Since last fall, we have witnessed the determination of many in the forestry sector defending our industry with direct actions such as respectful and truthful local protests that reflect our collective values in forestry, responding to distorted articles and editorials, and lobbying local and provincial government. These democratic actions are a testament to all the workers in our sector and communities we live in.
On three occasions, those who have been determined to bring their concerns via a rally directly to the legislature have been forced to cancel it for the unfortunate reasons of respecting health orders, flood victims, and the broader impacts of the unrelated trucker ‘freedom’ protest. Now, planning will be underway for the next attempt.
Why the effort? Because the provincial government is making decisions that are simply wrong. Other than being one of a few hundred government spin doctors or a member of an entitled environmental corporation, all involved in our business know these decisions are wrong and that much better options exist to protect workers, communities, and the environment.
On behalf of the TLA, I was going to have the honour of speaking at the rally. Well, no need to waste a speech, so here’s the essence of what I planned to say.
Frankly, I would rather be doing more productive things than be here at this rally, like moving our forest sector progressively forward, making life better for those working in the forest sector, helping grow our economy through innovative forestry and tackling head on the changes we can make to meet ever changing expectation from society, bring the very best new products and technologies to BC and our manufactures, make our communities stronger, and supporting our natural resource sector, which provides over 50 per cent of BC’s wealth with forestry leading the way.
Instead, we’re fighting international environmental corporations creating a false crisis for their own selfish benefits, trying to counter false narratives about the state of BC’s forests, trying to persuade a government to take a better path forward than their obvious capitulation to special interest groups, fighting government decisions affecting thousands of good people and forest workers, and fighting to counter decisions based primarily on political factors versus science and people.
So, is there a better path forward? Of course, there is.
First and foremost, BC’s forest industry have repeatedly demonstrated our ability to innovate and manage change. We’ve built a forest industry that is the best in the world and independently certified as such hundreds of times each year.
Secondly, the government, in their capitulation to the environmental corporations, made the wrong decision for old-growth protection. AT one end, they let the Technical Advisory Panel—one that almost everyone perceives as absolutely biased—add millions of hectares to BC’s already world leading network of protected areas, all without any idea of the social, economic, and employment consequences of those decisions. And all of this even though 75 per cent of BC’s old growth is already protected in one form or another.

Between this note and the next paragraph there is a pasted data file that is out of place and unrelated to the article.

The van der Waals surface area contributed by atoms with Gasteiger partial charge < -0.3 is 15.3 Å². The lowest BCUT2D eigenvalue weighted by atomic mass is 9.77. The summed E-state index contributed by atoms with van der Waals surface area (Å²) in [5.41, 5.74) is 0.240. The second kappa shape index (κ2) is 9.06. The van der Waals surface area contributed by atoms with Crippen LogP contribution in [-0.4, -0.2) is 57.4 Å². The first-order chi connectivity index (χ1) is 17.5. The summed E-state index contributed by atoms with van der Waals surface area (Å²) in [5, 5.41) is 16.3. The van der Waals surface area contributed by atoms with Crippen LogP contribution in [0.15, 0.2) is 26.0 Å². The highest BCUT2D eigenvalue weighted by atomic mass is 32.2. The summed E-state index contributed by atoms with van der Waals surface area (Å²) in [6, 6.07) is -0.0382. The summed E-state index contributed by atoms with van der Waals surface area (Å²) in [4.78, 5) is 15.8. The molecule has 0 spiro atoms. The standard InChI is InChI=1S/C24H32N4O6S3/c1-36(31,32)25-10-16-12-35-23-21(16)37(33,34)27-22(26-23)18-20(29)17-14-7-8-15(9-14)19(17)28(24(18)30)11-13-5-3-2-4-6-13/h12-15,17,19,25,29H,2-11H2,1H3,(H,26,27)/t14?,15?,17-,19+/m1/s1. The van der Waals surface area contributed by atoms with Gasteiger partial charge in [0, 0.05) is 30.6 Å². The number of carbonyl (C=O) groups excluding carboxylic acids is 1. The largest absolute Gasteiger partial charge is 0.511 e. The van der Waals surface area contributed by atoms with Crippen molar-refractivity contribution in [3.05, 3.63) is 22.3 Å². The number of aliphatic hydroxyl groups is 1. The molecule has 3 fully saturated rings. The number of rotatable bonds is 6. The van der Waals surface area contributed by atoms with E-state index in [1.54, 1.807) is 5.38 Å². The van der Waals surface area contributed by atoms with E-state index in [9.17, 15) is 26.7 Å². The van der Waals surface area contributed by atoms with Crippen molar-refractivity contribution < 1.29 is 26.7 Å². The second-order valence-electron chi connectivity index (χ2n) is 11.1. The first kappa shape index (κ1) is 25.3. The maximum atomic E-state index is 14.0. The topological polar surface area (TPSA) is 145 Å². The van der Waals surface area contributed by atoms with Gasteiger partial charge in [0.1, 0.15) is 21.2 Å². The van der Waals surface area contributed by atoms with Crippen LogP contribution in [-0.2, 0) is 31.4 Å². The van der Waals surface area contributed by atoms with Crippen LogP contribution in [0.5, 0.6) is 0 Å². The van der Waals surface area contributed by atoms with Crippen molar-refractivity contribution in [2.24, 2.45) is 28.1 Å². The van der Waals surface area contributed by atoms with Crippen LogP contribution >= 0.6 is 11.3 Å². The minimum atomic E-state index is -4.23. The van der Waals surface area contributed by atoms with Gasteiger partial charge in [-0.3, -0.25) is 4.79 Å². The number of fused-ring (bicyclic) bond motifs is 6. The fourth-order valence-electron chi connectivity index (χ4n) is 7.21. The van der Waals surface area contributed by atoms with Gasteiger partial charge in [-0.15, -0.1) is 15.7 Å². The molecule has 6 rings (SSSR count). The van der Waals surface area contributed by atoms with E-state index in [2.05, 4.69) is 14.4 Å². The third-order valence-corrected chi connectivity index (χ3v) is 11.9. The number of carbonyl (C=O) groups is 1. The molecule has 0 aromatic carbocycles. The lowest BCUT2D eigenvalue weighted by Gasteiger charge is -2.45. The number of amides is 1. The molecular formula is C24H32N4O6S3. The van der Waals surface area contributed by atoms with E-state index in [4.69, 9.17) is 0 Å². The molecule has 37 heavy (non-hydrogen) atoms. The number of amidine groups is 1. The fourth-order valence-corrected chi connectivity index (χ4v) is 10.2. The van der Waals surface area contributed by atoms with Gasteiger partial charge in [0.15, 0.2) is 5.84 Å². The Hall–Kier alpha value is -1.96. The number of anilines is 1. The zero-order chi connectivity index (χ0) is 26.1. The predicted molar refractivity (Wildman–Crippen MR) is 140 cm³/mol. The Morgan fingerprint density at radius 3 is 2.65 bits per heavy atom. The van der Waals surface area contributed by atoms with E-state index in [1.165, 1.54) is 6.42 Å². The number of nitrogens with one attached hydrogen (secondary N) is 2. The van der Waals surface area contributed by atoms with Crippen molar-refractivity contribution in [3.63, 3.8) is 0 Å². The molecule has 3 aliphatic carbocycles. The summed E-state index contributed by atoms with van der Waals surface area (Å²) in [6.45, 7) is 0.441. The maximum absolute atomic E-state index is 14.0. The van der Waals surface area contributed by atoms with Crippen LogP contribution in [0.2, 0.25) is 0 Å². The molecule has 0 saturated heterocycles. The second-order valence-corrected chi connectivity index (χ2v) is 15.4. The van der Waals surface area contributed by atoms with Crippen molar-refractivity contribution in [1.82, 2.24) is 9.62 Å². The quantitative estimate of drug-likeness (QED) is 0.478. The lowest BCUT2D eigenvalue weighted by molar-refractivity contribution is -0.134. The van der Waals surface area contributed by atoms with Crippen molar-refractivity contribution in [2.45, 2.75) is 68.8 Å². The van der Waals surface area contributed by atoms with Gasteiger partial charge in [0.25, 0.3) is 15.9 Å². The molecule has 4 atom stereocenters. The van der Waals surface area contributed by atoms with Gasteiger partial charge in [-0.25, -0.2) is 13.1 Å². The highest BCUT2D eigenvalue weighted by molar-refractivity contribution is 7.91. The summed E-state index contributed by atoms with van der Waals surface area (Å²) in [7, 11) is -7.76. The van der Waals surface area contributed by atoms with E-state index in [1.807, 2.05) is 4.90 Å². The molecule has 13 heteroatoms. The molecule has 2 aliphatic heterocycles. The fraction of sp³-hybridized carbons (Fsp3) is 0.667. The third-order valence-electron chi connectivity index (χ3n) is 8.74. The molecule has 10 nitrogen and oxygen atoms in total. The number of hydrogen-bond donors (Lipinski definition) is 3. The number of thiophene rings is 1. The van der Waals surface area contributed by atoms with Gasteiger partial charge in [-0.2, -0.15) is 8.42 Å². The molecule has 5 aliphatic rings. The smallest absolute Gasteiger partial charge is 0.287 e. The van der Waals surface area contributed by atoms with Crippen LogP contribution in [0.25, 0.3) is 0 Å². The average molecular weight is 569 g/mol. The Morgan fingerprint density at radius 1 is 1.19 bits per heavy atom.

Let me remind you, we collectively harvest about .1 per cent of BC’s forest land base each year that is old growth. I’ll repeat that— point1 per cent. Do the math a collective vision supported by common sense and a reasonable transition over the next 10-20 years would see only 1-2 per cent more of BC’s old growth harvested. Surely there is a better solution in there somewhere that doesn’t affect the livelihoods of tens of thousands of jobs, decimate our resource communities, and reduce the AAC by 15-20 per cent.
Lastly, start to engage with those of us that will determine whether the many options available will work and move our forest sector and the people working in it forward. We’re not afraid of the frank discussions needed to move all of us towards even better forests in BC. Government, you need to realize your mistake and press the reset button on the process. To not do so is disrespectful to all the hard-working people and communities dependent on our forests and certainly is not the right choice for the common good.
Regardless of whether this speech happens at a future rally, the fundamental question is what will happen next? Will the forest sector be able to collectively sustain their displeasure with these decisions? Will government succeed by dividing and conquering the diverse viewpoints always present in BC’s forest industry? Will government start to meaningfully engage with all of us or simply wait us out? Will the right solutions be sought and worked on?
Mystifying all of us further is the recent provincial budget. Government forecasts about a $1 billion tax revenue loss from their proposed changes to our forest sector. If correct (and it could end up a lot higher), this translates to somewhere around a $3-4 billion reduction in our provincial GDP. With about 65 per cent of this as wages in one form or another, the result works out to $2-3 billion in lost income for dependent workers and communities.
Government is proclaiming the virtues of a short-term $185 million fund to aid in the transition to their new forestry world in BC. In other words, some short-term pennies tossed our way with zero effective long-term plans beyond this short-term miniscule cash infusion. We want jobs, certainty, and a government supporting the best forest industry in the world, which supports the best climate change solutions—not pennies for a few days of lost work.
Based on this, the TLA will continue to advocate for real solutions, people, communities, the environment, and a vibrant forestry sector. And we know we are not alone in trying to correct this wrong.
Bob Brash is Executive Director of the Truck Loggers Association.